The twins skipped and danced until they were breathless. They were all dressed up and fancy, painted with their mother’s makeup and wearing colorful outfits sewn together by Ilona from scraps of material. Roza and Magda had their own sense of grace. They lived in the moment, their moment, as they twirled their young bodies, attempted pirouettes, and leaped into the air.
Ilona turned toward Miklos and whispered in his ear, “When the girls are finished dancing, remind me to tell you something.”
“Tell me now.”
“No, it’s a surprise for the whole family.”
Magda’s excited cries interrupted them. “Look at me, look at me!” She skipped barefoot along the hardwood floor, spinning, turning and bowing to her audience.
“Wonderful!” Miklos shouted as he clapped in rhythm to the music.
“Look at me, too,” Roza yelled as she jumped up and down on the sofa.
Then little Eva caught her breath and performed her solo. “Look at me, Papa. I’m the swan queen.”
She twirled her young body around until she was dizzy, but continued to dazzle her audience. At the end of her dance, her black curls were wet with perspiration and she bowed to everyone as they applauded. Her eyes widened and sparkled when Miklos presented her with a red rose he had taken from Ilona’s birthday bouquet.
“Oh, Papa, thank you!” she said, taking in the delicate scent of the rose.
“You’re welcome, Eva. Every ballerina should have flowers when she takes her bows at the end of her performance.”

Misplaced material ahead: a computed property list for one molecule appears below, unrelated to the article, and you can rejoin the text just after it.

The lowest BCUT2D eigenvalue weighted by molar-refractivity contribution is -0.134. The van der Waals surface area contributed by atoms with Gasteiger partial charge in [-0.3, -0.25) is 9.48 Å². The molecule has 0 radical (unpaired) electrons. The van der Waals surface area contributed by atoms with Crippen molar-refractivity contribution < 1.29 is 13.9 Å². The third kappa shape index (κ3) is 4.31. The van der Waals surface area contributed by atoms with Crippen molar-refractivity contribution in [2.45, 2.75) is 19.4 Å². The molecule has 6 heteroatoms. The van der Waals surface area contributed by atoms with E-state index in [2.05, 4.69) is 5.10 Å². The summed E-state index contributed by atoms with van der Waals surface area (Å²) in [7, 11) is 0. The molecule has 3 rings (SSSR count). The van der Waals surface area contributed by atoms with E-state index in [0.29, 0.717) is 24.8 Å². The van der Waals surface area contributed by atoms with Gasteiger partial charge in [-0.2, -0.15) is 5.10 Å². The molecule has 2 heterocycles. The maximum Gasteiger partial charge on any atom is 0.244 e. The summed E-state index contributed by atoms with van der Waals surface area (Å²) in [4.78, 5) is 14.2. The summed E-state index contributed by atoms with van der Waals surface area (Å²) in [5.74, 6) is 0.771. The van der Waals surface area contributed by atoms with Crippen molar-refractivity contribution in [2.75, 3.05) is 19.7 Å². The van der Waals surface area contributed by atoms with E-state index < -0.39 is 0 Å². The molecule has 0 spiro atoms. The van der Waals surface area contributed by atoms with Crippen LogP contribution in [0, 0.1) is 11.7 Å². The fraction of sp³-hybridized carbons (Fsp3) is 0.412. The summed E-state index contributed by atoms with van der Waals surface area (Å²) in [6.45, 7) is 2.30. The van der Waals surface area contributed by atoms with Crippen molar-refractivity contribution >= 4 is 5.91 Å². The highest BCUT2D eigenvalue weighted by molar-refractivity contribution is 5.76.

Miklos squeezed his wife’s hand. “Did you ever think that when our girls were born, they would provide us with so much entertainment?”
“Never,” Ilona said with tears of delight. “We were given a gift, a wonderful present,” she said, her dark-brown eyes glistening.
“We’re blessed,” he said with a deep sigh, but his thoughts were troubled.
“Will we be all right, Miklos?” Ilona asked. “I’m worried about the girls. They’re so young, just babies.”
“Everything will go well. I was a professor. The Nazis will show respect and find some use for me. We will be safe, Ilona. I promise you.”
Little Eva was out of breath. She sat on the couch, her chest heaving in and out, but Roza and Magda continued to dance with the little energy they had left. They loved each other in a special way, as twins do, but had distinctive personalities. Magda was a bit of a complainer, but good-natured. At the dinner table, she would scrutinize the food carefully and either eat it or give it a “yuck.” Her dream was to be a singer, and she constantly hummed and whistled her tunes. Roza was the resident introvert. She read books and loved to write poetry. She was sensitive, like her mother. Miklos thought that when his girls grew up, they would be a gift to the artistic world. They had so much ahead of them and were lucky to be at the beginning of their lives. The dancing and music continued. Everything will work out all right. He and Ilona continued to be an enthusiastic audience. They clapped and sang through their daughters performances.
The sound of marching boots and loud banging on the door brought the festivities to a halt.